A Yellowknife city councillor is questioning the rising salaries of the mayor, city officials and councillors — which are automatically increasing yearly — and is proposing to introduce an independent committee to review wages instead.
"I don't like the idea of having an automatic raise of any kind for council," said Coun. Adrian Bell at a Municipal Services Committee meeting Monday, asking fellow councillors for input on his proposals before finalizing a motion to put them forward.
Bell introduced four proposals, mainly about how the city's budget deliberations are done and should be improved, and one proposal to disconnect the city's management and council's wages from inflation.
Currently, their wages will automatically rise yearly, based on whichever is lower — the rate of inflation or raises based on union negotiations, says Bell.
Bell added this is "a conflict of interest" because council negotiates with the union to determine raises for unionized employees.
The largest expense in the City of Yellowknife's 2018 budget is for wages and benefits, at $26.9 million. About $388,000 of that is budgeted for the mayor and councillors' salaries and benefits this year. That number is expected to increase to about $403,000 by 2020, according to the city's 2018 budget document.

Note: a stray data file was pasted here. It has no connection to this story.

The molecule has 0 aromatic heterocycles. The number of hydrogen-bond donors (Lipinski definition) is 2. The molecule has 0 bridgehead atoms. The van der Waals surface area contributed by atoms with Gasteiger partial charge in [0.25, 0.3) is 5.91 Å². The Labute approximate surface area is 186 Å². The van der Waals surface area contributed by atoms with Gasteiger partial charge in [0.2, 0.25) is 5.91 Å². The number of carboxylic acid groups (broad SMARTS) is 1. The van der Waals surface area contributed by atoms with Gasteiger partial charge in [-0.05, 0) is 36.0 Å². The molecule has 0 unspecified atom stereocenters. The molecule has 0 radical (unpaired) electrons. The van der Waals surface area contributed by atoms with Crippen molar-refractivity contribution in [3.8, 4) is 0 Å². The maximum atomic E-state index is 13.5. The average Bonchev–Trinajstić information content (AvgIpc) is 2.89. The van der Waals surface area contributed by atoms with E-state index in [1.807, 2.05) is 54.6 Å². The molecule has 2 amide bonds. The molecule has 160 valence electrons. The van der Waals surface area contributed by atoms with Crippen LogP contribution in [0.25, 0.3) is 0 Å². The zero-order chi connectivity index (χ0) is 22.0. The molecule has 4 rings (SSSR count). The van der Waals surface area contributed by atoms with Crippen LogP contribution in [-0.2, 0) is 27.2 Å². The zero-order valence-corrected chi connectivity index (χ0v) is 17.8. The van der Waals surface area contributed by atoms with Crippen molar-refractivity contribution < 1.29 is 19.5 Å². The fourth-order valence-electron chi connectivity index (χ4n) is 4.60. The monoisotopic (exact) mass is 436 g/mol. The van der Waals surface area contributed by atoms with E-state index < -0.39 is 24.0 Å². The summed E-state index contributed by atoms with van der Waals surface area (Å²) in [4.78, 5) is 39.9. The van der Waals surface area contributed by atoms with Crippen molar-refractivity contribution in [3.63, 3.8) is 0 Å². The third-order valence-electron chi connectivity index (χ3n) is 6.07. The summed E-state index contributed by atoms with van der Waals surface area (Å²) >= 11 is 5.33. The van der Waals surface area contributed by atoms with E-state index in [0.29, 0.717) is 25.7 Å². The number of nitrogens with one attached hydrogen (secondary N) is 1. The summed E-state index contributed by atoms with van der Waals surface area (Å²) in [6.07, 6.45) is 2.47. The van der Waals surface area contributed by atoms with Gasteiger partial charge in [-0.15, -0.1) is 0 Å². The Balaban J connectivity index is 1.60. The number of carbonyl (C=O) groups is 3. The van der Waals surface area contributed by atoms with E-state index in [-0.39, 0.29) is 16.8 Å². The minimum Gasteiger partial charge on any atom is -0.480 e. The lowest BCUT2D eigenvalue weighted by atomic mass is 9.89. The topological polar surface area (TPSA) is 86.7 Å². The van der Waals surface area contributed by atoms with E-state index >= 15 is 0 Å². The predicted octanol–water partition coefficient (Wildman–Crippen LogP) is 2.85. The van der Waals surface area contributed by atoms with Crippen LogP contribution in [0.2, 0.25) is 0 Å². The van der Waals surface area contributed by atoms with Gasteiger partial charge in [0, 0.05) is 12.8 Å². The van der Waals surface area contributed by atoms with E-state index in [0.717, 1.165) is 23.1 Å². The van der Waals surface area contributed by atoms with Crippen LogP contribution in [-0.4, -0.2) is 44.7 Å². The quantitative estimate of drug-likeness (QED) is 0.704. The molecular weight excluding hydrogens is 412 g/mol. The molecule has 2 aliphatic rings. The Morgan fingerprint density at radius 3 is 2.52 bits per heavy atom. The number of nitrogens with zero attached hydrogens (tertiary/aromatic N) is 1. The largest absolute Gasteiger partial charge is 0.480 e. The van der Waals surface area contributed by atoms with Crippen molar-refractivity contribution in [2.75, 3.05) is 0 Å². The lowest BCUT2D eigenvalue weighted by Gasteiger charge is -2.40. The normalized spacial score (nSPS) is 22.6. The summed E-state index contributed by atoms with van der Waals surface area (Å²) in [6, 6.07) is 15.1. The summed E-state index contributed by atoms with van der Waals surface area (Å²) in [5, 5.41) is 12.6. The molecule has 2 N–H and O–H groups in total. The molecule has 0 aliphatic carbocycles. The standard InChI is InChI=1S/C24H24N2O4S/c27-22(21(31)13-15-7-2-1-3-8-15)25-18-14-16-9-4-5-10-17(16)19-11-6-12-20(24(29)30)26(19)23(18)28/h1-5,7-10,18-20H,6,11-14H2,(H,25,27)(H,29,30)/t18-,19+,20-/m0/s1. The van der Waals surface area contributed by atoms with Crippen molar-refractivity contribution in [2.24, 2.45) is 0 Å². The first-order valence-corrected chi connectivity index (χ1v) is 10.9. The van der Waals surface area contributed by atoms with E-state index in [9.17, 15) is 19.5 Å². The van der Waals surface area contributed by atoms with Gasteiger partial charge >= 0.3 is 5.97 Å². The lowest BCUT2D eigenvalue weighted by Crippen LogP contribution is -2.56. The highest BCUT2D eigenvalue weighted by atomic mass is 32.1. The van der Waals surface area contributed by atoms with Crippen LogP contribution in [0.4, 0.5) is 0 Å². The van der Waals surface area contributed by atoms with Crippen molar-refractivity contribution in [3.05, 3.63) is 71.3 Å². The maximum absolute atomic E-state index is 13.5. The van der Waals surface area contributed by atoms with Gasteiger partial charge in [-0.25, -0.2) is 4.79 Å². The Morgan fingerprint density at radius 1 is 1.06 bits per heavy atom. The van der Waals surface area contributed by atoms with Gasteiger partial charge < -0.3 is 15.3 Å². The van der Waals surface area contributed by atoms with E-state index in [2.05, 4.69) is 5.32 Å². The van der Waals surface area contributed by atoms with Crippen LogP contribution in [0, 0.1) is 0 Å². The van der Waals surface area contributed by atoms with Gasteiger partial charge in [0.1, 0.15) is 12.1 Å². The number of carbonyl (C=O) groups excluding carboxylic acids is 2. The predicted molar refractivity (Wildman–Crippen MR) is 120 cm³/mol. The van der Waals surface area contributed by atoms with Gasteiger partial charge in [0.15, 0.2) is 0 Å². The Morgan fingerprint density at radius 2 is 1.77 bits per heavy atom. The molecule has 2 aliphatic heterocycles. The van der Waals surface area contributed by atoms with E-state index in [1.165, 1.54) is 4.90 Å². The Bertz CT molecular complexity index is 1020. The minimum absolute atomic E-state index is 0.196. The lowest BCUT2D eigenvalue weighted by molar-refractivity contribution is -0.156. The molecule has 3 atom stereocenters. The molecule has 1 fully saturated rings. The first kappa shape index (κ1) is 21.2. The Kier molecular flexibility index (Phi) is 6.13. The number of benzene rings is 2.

Back in December, Bell questioned how the city's wages and benefits are increasing at a larger rate than population growth and inflation, in his personal blog.
Bell suggested Monday that a committee of non-elected members review councillors' wages and make recommendations for council to vote on.
"I like that better than automatic raises. I think it puts us on a more level playing field with voters in the community," Bell said.
Puts council in 'sticky situation,' says councillor
Coun. Julian Morse raised concerns about the proposal, saying that it opens council up for heavy criticism from the public like it did for the territory's MLAs last year.
"It just puts politicians in a sticky situation," said Morse.
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Morse also said he fears that reviewing and voting on councillors' wages puts an incentive on council to cut their pay, which may result in unfair compensation for the amount of work councillors put in.
"It would make it, at that point, difficult to attract people to run for council," Morse said.
He said debating pay can cause a "hallabaloo" for council, and it could waste time.
"If we end up in a big political firestorm over our own pay every few years, I just don't see that as a productive discussion that council needs to be having or being concerned about," said Morse.
Coun. Shauna Morgan also asked what the new formula for determining wages would be.
Bell said the issue should be discussed further, and is hoping to file a motion.